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Nicolas Walter : Orwell and the Anarchists

Article de Nicolas Walter paru dans Freedom, Vol. 42, No. 2, 30th January 1981, p. 9-12

English writer George Orwell was the author of such books as Animal Farm and 1984.

GEORGE ORWELL died in 1950. He had become famous with the publication of Animal Farm in 1945, and much more famous with the publication Nineteen Eighty-Four in 1949. But he was too ill to enjoy his fame, and he died of tuberculosis at the age of 46. Since then, he has grown steadily more and more famous, and after becoming a classic in his own life he has now become a name known by virtually everyone who reads at all. Almost all his books have been continually reprinted, and most of his shorter writings have also been conveniently reprinted in the four-volume Collected Essays, Journalism and Letters. Of all modern writers, in fact, he is one of the easiest to get hold of; he is also one of the easiest to get to grips with, for all his work has a style and structure which are so spare and simple and a personality and purpose which are so peculiar and powerful that introduction and explanation are virtually unnecessary. In a way, then, there is no need to read about Orwell at all, only to read Orwell; but this hasn’t stopped many people writing about him.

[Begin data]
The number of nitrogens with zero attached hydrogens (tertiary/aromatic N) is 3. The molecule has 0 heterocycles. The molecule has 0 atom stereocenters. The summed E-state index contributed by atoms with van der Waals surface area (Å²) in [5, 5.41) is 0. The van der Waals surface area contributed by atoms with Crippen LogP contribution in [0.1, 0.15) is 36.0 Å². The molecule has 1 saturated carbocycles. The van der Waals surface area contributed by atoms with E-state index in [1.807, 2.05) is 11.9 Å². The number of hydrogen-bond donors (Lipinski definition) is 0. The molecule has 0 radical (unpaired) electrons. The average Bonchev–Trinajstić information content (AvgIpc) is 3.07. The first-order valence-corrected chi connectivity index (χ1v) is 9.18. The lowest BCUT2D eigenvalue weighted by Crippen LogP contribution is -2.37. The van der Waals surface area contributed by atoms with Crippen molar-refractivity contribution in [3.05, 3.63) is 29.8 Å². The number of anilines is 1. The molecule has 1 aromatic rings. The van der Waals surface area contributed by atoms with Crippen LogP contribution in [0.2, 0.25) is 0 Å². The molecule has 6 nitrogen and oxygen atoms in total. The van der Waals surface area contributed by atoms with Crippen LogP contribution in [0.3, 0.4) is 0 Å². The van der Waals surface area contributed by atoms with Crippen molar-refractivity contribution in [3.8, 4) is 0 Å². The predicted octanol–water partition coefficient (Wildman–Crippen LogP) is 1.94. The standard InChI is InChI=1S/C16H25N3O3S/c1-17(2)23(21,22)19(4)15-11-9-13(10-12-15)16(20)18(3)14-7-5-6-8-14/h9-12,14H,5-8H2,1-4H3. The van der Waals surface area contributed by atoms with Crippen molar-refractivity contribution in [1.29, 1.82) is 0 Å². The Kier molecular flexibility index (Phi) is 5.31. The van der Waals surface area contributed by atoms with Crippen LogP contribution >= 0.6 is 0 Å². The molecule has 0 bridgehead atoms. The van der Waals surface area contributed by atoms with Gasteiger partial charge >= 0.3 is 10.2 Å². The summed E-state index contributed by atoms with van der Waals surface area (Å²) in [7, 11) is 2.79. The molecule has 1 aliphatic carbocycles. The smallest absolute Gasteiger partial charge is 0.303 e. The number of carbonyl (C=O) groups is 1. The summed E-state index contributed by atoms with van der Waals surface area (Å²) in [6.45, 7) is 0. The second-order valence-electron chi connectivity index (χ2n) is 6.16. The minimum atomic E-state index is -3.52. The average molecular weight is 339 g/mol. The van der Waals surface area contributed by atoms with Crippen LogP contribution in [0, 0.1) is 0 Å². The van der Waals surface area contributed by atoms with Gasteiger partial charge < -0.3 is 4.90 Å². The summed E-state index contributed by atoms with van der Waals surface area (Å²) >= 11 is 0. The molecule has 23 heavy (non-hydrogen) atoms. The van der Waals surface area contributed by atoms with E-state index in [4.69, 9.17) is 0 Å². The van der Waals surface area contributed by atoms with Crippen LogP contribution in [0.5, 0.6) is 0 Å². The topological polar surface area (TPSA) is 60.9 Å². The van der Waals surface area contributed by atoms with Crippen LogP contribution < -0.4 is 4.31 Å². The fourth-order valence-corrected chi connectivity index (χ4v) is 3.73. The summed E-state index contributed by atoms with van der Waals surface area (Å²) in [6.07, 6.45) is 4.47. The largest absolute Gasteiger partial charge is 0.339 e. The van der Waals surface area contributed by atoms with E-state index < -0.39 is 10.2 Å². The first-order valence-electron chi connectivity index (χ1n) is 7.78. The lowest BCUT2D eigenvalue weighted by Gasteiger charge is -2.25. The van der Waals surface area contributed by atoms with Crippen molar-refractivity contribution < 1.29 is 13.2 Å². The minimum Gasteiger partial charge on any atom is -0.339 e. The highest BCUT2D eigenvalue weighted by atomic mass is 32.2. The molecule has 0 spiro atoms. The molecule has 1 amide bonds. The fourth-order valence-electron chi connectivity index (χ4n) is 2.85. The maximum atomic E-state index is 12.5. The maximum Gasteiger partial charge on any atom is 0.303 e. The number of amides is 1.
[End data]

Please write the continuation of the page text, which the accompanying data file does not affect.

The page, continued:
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David Porter : Eyes to the South. French Anarchists and Algeria

Extrait du livre de David Porter, Eyes to the South: French Anarchists and Algeria, Oakland, AK Press, 2011, p. 476-484.

ANARCHISM IN ALGERIA

I FOUND NO SPECIFIC EVIDENCE OF NON-EUROPEAN PARTICIPATION in anarchist membership groups (the MLNA or Spanish emigre organizations) in Algeria at the time of the outbreak of the national liberation revolution. As well, given the FLN’s internal purges and hostility toward the rival MNA and Algerian Communists during the war, it is difficult to imagine any Algerian with proclaimed anarchist views surviving determined FLN hegemonic control. Survival would depend on suppressing one’s political identity, as in the example of Frenchman Serge Michel, and demonstrating overall loyalty and dedication to the dictates of the national leadership – as well as avoiding the heavy hand of French repression. The only mention I’ve seen of a non-European Algerian anarchist militant in Algeria for this period is the vague reference by MLNA leader Léandre Valéro to comrade Derbal Salah of the Constantine area in Valero’s brief retrospective account about forty-five years later. (1)